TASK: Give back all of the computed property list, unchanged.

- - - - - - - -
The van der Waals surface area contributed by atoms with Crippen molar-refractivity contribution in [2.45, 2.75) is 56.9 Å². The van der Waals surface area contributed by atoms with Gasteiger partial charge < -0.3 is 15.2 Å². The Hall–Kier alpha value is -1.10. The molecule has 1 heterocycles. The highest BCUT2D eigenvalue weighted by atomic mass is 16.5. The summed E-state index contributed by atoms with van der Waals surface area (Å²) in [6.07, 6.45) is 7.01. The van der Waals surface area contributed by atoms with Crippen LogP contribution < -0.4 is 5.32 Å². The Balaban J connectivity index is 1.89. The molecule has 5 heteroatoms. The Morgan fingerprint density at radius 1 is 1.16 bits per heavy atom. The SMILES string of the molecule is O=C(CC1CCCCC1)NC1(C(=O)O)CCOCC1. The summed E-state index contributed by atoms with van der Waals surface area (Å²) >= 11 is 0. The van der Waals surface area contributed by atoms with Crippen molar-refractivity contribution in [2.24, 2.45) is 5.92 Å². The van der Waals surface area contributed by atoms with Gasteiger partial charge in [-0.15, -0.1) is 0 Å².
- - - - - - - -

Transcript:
The van der Waals surface area contributed by atoms with Crippen molar-refractivity contribution in [2.45, 2.75) is 56.9 Å². The van der Waals surface area contributed by atoms with Gasteiger partial charge < -0.3 is 15.2 Å². The Hall–Kier alpha value is -1.10. The molecule has 1 heterocycles. The highest BCUT2D eigenvalue weighted by atomic mass is 16.5. The summed E-state index contributed by atoms with van der Waals surface area (Å²) in [6.07, 6.45) is 7.01. The van der Waals surface area contributed by atoms with Crippen LogP contribution < -0.4 is 5.32 Å². The Balaban J connectivity index is 1.89. The molecule has 5 heteroatoms. The Morgan fingerprint density at radius 1 is 1.16 bits per heavy atom. The SMILES string of the molecule is O=C(CC1CCCCC1)NC1(C(=O)O)CCOCC1. The summed E-state index contributed by atoms with van der Waals surface area (Å²) >= 11 is 0. The van der Waals surface area contributed by atoms with Crippen molar-refractivity contribution in [2.24, 2.45) is 5.92 Å². The van der Waals surface area contributed by atoms with Gasteiger partial charge in [-0.15, -0.1) is 0 Å².